Play Live Radio
Next Up:
0:00 0:00
Available On Air Stations
Updates via NPR: Trump says he was shot in the ear at rally, with 1 spectator dead and 2 others injured

Mike Pence Says A Trump/Pence Ticket Means Local Control

Whittney Evans
Indiana Governor Mike Pence speaking at the 3rd annual Utah Solutions Summit.

Indiana Governor and Republican vice presidential candidate Mike Pence stumped for his running mate, Donald Trump while in Salt Lake City Thursday.  Utah Senator Mike Lee invited Pence to speak at his annual Utah Solutions Summit.

Senator Mike Lee brought Pence to Salt Lake to speak about Indiana’s public education system. Lee, who has not endorsed Donald Trump for president said he’s a huge fan of Pence.

“But his presence here does not involve his status as Donald Trump’s running mate,” Lee said. “It involves his status as the governor of Indiana and as a former Congressman.”

Lee said he’s withholding his endorsement because he doesn’t know where Trump stands on federalism and separation of powers.

Pence said it was his own belief in the principal of federalism that prompted him to vote against No Child Left Behind as a freshman Congressman. 

“Donald Trump and I both believe that education is a state and local function that should be controlled by parents and by teachers and by administrators in our local communities and our local states,” Pence said.

Indiana has one of the largest school voucher programs in the country.  Pence said expanding choices for parents in education is at the center of what he and Donald Trump believe will reinvigorate education.

“Every parent in America should be able to choose where their children go to school regardless of their income, regardless of their area code,” Pence said. “And public, private, parochial and faith-based schools on the list.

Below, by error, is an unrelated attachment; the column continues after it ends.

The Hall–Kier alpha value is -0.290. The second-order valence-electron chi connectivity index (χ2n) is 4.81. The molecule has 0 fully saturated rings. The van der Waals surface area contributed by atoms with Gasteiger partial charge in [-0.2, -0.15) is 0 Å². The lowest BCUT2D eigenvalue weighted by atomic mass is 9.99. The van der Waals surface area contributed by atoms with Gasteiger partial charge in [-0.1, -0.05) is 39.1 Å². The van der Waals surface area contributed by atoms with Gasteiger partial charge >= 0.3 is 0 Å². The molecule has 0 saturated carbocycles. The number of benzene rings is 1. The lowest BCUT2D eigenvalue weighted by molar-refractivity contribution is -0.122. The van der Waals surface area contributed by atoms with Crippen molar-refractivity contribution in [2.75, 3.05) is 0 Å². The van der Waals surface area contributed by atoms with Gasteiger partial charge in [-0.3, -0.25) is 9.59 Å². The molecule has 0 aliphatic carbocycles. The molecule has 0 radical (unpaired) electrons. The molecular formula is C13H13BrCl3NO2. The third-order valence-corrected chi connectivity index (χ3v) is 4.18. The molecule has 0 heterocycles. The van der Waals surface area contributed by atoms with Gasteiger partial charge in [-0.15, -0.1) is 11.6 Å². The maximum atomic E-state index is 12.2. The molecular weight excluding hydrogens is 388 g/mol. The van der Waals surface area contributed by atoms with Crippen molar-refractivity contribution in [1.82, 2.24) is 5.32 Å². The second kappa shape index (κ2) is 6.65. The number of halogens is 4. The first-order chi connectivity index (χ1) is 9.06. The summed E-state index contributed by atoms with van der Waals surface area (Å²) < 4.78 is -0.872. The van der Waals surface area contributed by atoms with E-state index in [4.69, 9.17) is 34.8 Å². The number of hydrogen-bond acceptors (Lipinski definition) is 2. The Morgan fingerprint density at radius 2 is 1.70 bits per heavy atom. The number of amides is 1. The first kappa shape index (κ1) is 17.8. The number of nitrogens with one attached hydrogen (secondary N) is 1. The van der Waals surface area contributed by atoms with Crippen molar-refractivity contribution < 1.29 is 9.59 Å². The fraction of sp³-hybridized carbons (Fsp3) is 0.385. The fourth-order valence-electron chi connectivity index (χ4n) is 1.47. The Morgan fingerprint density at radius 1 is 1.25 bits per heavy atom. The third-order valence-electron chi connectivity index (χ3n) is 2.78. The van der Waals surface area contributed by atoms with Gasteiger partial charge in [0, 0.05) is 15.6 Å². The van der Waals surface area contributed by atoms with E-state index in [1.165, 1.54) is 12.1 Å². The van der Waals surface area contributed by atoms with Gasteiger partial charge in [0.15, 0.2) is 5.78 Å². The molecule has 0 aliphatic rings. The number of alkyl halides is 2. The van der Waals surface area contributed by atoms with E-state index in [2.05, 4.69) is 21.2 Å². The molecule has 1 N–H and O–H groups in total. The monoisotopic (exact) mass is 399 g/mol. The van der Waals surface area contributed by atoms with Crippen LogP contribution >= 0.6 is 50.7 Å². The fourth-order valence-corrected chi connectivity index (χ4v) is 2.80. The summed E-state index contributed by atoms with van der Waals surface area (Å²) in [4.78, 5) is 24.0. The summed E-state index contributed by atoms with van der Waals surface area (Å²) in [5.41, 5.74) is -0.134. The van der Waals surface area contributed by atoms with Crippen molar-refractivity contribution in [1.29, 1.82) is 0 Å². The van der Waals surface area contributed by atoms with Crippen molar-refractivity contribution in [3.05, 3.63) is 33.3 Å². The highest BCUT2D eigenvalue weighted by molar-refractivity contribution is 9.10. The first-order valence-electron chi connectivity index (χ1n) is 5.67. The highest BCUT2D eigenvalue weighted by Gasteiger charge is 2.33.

Pence praised Utah for its balanced budget, business friendly environment and commitment to education reform. Utah Governor Gary Herbert has endorsed Donald Trump for president. He said Thursday Pence’s values are in line with the people of Utah. 

Whittney Evans grew up southern Ohio and has worked in public radio since 2005. She has a communications degree from Morehead State University in Morehead, Kentucky, where she learned the ropes of reporting, producing and hosting. Whittney moved to Utah in 2009 where she became a reporter, producer and morning host at KCPW. Her reporting ranges from the hyper-local issues affecting Salt Lake City residents, to state-wide issues of national interest. Outside of work, she enjoys playing the guitar and getting to know the breathtaking landscape of the Mountain West.
KUER is listener-supported public radio. Support this work by making a donation today.